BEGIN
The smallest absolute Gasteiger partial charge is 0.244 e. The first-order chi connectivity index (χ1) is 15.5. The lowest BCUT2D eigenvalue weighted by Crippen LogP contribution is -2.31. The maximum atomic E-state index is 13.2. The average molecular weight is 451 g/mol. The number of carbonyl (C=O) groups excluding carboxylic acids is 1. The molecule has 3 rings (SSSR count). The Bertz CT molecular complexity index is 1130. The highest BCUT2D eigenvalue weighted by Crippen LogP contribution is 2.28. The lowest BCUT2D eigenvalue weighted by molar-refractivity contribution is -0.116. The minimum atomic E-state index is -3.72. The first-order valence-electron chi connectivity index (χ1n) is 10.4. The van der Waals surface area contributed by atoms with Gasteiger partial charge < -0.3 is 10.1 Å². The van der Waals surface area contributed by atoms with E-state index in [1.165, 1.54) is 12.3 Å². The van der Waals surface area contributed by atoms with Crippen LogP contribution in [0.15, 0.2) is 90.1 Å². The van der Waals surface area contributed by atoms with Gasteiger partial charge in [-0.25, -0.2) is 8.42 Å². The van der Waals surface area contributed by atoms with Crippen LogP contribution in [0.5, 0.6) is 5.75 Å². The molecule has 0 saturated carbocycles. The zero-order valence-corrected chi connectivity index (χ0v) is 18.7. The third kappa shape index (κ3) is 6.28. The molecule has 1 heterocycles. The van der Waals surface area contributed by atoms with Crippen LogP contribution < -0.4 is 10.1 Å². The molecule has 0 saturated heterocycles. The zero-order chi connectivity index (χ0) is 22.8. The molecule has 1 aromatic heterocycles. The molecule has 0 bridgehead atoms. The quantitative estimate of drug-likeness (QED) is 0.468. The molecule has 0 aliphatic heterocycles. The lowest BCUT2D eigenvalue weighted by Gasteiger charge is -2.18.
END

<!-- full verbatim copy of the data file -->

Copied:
The smallest absolute Gasteiger partial charge is 0.244 e. The first-order chi connectivity index (χ1) is 15.5. The lowest BCUT2D eigenvalue weighted by Crippen LogP contribution is -2.31. The maximum atomic E-state index is 13.2. The average molecular weight is 451 g/mol. The number of carbonyl (C=O) groups excluding carboxylic acids is 1. The molecule has 3 rings (SSSR count). The Bertz CT molecular complexity index is 1130. The highest BCUT2D eigenvalue weighted by Crippen LogP contribution is 2.28. The lowest BCUT2D eigenvalue weighted by molar-refractivity contribution is -0.116. The minimum atomic E-state index is -3.72. The first-order valence-electron chi connectivity index (χ1n) is 10.4. The van der Waals surface area contributed by atoms with Gasteiger partial charge < -0.3 is 10.1 Å². The van der Waals surface area contributed by atoms with E-state index in [1.165, 1.54) is 12.3 Å². The van der Waals surface area contributed by atoms with Crippen LogP contribution in [0.15, 0.2) is 90.1 Å². The van der Waals surface area contributed by atoms with Gasteiger partial charge in [-0.25, -0.2) is 8.42 Å². The van der Waals surface area contributed by atoms with Crippen LogP contribution in [0.5, 0.6) is 5.75 Å². The molecule has 0 saturated carbocycles. The zero-order valence-corrected chi connectivity index (χ0v) is 18.7. The third kappa shape index (κ3) is 6.28. The molecule has 1 heterocycles. The van der Waals surface area contributed by atoms with Crippen LogP contribution < -0.4 is 10.1 Å². The molecule has 0 saturated heterocycles. The zero-order chi connectivity index (χ0) is 22.8. The molecule has 1 aromatic heterocycles. The molecule has 0 bridgehead atoms. The quantitative estimate of drug-likeness (QED) is 0.468. The molecule has 0 aliphatic heterocycles. The lowest BCUT2D eigenvalue weighted by Gasteiger charge is -2.18.